The city’s Utilities Service Board on Wednesday voted to give $100,000 toward the city’s application a state Stellar Communities grant.
Mayor Joe Yochum asked board members to give $25,000 per year for the next four years, money that will go toward the $200,000 the city needs to raise in private match dollars should its effort to be named a Stellar community be successful.
“And it's only if we get it,” Yochum said. “Unless you still want to give us the money.”
And while USB members said they'd be inclined to just hang on to their money should the city not be successful, they're actually hoping they end up writing the check.
“This is quite a variety,” said USB chairman Mike Sievers as he read through a list of improvement projects proposed as part of the Stellar application, such as the expansion of the Riverwalk, a housing complex to be built on First Street at the site of the old grain silos and the transformation of the Gimbel Corner into an urban park.
“All of them would be great projects,” Sievers said.
New USB member Brian Johnson, too, said he was in support of giving the $100,000. There would be benefits, not only for the city but for the utility itself.
And Linda Lovell added her blessing as well.
“We all need to work together on this,” she said. “It's great to be able to support it.”
Ten state agencies — led by the state Office of Community and Rural Affairs, the Indiana Housing and Community Development Authority and the Indiana Department of Transportation — came together years ago to create the Stellar program, all of them pooling some of their financial resources to bolster Indiana cities, mostly with an emphasis on downtown areas.
Princeton, Huntingburg and Bedford have each been named as Stellar Communities, a designation that offers funds to be spent on quality-of-life improvements.
Yochum has said he will need at least $200,000 in private investment. He plans to ask other local utilities for money as well, and Vectren Corp. has already pledged dollars.
The city will need another $1.8 million in public dollars, and the mayor has proposed using money from several different funds and organizations, specifically the Urban Enterprise Association, the Redevelopment Commission and the city's share of Economic Development Income Tax dollars.
The city's application is due Aug. 25, with the announcement of the winner expected on Oct. 18.
In other business, the utility last month was delivered a harsh blow.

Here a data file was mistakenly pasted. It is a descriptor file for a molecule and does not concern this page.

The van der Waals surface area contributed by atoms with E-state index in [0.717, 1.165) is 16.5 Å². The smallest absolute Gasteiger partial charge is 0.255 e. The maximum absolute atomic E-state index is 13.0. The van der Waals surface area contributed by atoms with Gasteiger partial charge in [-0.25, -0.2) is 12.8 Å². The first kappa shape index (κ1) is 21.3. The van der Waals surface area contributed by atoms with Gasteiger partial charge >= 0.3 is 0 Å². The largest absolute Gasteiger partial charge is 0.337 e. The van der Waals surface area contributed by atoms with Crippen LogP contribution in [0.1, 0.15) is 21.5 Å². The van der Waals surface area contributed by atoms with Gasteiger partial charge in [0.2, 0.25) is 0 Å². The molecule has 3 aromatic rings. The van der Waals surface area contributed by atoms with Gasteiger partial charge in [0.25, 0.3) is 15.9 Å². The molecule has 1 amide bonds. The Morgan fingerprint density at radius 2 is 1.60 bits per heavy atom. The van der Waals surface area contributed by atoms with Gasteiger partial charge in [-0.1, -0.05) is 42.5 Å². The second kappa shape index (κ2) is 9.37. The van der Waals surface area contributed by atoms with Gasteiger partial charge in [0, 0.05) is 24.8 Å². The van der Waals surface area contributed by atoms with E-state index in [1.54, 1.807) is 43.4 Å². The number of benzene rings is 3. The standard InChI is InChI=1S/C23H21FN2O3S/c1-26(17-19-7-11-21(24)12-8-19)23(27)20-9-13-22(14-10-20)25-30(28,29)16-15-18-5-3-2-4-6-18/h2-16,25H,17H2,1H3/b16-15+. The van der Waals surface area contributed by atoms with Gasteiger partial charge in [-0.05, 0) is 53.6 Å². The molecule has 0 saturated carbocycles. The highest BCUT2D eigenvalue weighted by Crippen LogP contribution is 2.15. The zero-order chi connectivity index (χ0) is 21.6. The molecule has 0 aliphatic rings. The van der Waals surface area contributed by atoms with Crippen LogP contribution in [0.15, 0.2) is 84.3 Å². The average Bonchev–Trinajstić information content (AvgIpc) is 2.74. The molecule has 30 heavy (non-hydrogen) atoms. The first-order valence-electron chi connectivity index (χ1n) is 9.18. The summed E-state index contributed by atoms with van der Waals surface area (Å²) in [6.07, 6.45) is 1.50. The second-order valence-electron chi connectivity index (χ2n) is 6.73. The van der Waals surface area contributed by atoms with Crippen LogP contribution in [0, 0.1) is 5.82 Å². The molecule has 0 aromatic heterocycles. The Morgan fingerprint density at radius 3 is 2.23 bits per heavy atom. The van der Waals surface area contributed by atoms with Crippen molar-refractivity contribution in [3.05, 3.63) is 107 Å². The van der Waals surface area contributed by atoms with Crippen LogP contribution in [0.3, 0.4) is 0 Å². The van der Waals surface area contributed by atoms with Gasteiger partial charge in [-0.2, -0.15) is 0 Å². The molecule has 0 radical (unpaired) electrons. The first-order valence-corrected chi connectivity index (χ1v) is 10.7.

Kirk Bouchie, general manager of Vincennes Water Utilities, said crews with Precision Piping & Mechanical Inc., the Evansville company working on a $2.5 million upgrade of the city's Waste Water Treatment Plant on River Road, moved out on July 21, with the company ultimately filing for bankruptcy.
“They shut down operations that afternoon and filed bankruptcy the following week,” Bouchie told the USB. “It was quite a shock to anyone doing business with PPMI.”
Bouchie said PPMI was about 85 percent done with the local project, which was adapting the plant to better rid waste water of phosphorous, a chemical dangerous to aquatic life.
They were on schedule, he said, to be done well ahead of the November deadline.
Fortunately, Bouchie said the utility had both performance and payment bonds in place through an insurance company in Fairfield, Connecticut.
Representatives with that company, Bouchie said, have already sent an engineer to inspect the PPMI's work.
“And they've assured us the project will be completed at no additional expense to us,” Bouchie said. “They want to get it done as close to on schedule as possible.”
Bouchie said the insurance company will now take over and find a contractor to finish the job. Any additional expense incurred, he said, will be paid by the insurance company, not the utility.
Plant manager Josh Moore, too, said the city was “fortunate” in that the project was almost done. PPMI was working on another 15-20 projects at the same time, many of them not to the same state of completion.
Indiana Department of Environmental Management in 2015 placed stricter guidelines on phosphorous limits. The new standards are effective now, but the city was granted a three-year waiver to implement a new treatment process, which requires the purchase of additional equipment and adaptations to the existing facility to accommodate it.
That waiver expires in November.